In related research, the Center for the Study of Retired Athletes, which is part of the Department of Exercise and Sport Science at the University of North Carolina at Chapel Hill, is conducting research funded by National Football League Charities to "study former football players, a population with a high prevalence of exposure to prior Mild Traumatic Brain Injury (MTBI) and sub-concussive impacts, in order to investigate the association between increased football exposure and recurrent MTBI and neurodegenerative disorders such as cognitive impairment and Alzheimer’s disease (AD)".[51]

In February 2011, Dave Duerson committed suicide,[31] leaving text messages to loved ones asking that his brain be donated to research for CTE.[52] The family got in touch with representatives of the Boston University center studying the condition, said Dr. Robert Stern, a co-director of the research group. Dr. Stern said Duerson's was the first time he was aware of that such a request had been left by a suicide potentially linked to CTE.[53] Stern and his colleagues found high levels of the protein tau in Duerson's brain. These elevated levels, which were abnormally clumped and pooled along the brain sulci,[7] are indicative of CTE.[19]

In July 2010, NHL enforcer Bob Probert died of heart failure. Before his death, he asked his wife to donate his brain to CTE research because it was noticed that Probert experienced a mental decline in his 40s. In March 2011, researchers at Boston University concluded that Probert had CTE upon analysis of the brain tissue he donated. He is the second NHL player from the program at the Center for the Study of Traumatic Encephalopathy to be diagnosed with CTE postmortem.[54]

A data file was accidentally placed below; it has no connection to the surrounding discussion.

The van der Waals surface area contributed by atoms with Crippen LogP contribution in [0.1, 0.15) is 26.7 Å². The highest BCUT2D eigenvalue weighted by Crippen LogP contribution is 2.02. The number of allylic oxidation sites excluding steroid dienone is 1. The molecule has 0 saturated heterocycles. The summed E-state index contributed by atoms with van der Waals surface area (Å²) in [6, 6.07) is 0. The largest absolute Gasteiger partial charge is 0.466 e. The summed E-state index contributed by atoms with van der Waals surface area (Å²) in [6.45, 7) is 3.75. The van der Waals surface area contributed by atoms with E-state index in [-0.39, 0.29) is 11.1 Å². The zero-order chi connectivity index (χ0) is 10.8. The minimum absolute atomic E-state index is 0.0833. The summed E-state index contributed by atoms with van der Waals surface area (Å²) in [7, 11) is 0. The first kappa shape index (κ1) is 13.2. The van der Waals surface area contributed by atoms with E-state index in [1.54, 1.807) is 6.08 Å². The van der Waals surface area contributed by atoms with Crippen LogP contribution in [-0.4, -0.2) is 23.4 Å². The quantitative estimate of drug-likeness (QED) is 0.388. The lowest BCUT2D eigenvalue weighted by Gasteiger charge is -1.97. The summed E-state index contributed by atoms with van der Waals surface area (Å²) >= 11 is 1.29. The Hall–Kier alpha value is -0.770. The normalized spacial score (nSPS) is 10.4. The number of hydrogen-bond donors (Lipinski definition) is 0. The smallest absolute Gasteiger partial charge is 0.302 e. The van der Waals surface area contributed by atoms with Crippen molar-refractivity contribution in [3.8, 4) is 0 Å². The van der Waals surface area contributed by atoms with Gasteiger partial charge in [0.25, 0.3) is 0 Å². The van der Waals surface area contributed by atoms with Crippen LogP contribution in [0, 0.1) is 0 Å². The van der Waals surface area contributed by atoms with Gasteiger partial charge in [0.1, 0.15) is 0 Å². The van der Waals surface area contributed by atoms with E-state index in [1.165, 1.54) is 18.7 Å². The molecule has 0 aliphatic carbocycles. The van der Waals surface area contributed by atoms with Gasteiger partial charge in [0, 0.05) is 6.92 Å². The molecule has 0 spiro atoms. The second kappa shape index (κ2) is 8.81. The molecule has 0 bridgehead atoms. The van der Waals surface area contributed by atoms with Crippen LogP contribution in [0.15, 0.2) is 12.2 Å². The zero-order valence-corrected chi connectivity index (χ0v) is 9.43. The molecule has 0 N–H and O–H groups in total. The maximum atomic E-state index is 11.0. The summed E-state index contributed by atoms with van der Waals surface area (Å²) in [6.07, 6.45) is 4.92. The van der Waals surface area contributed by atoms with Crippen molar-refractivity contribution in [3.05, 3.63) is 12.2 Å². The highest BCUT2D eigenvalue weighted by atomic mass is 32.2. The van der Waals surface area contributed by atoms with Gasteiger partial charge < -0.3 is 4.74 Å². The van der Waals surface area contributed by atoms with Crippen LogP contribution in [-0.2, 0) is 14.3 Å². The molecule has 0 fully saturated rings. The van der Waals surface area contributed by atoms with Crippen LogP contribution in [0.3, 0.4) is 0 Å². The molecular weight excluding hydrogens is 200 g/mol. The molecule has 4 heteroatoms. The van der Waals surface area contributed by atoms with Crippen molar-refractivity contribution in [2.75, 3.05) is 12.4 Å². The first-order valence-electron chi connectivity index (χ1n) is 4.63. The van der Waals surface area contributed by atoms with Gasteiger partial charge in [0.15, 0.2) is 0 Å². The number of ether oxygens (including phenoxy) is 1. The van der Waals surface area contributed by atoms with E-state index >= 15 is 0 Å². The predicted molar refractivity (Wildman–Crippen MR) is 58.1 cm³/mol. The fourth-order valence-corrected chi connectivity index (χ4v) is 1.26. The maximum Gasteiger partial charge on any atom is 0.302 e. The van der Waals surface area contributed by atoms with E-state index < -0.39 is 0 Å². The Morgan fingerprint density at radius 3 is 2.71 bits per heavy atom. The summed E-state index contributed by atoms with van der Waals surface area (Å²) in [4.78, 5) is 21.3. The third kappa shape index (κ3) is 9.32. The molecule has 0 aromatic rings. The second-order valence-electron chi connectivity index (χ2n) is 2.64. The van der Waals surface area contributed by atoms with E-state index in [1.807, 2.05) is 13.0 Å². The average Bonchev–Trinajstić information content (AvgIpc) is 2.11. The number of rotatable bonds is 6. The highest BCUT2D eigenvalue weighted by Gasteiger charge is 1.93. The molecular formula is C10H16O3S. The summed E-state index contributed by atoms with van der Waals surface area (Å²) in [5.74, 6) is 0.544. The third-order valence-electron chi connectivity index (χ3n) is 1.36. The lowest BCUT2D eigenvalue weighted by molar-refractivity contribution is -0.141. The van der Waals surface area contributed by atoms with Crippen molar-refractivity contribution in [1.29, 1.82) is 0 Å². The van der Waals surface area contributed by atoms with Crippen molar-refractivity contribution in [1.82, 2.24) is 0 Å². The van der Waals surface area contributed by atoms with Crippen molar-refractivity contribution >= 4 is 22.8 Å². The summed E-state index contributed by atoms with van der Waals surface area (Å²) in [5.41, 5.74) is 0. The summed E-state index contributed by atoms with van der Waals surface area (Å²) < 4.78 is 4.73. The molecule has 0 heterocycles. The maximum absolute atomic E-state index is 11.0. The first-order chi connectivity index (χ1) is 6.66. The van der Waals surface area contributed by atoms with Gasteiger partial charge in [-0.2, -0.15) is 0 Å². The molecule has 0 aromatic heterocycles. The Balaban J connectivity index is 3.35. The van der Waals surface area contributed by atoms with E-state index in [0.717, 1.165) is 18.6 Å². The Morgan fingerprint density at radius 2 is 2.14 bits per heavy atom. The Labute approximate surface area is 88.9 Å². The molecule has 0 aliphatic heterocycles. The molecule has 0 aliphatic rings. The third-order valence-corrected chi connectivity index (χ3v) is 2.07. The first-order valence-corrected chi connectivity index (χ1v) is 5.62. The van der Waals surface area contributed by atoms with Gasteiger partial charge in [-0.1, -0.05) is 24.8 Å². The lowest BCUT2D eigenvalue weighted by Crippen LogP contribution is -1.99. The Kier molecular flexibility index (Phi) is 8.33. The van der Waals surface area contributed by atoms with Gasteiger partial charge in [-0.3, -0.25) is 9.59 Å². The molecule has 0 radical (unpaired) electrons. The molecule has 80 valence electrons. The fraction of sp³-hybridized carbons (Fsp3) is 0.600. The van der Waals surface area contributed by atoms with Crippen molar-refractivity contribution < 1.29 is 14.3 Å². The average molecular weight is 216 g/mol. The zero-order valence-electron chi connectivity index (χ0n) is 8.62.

BUSM has also found indications of links between Amyotrophic lateral sclerosis (ALS) and CTE in athletes who have participated in contact sports. Tissue for the study was donated by twelve athletes and their families to the CSTE Brain Bank at the Bedford, Massachusetts VA Medical Center.[55]

See also[]


  1. 1.0 1.1 1.2 Chronic Traumatic Encephalopathy in Blast-Exposed Military Veterans and a Blast Neurotrauma Mouse Model. Proceedings of the National Academy of Sciences,.
  2. 2.0 2.1 2.2 McKee AC, Cantu RC, Nowinski CJ, et al. (July 2009). Chronic traumatic encephalopathy in athletes: progressive tauopathy after repetitive head injury. J. Neuropathol. Exp. Neurol. 68 (7): 709–35.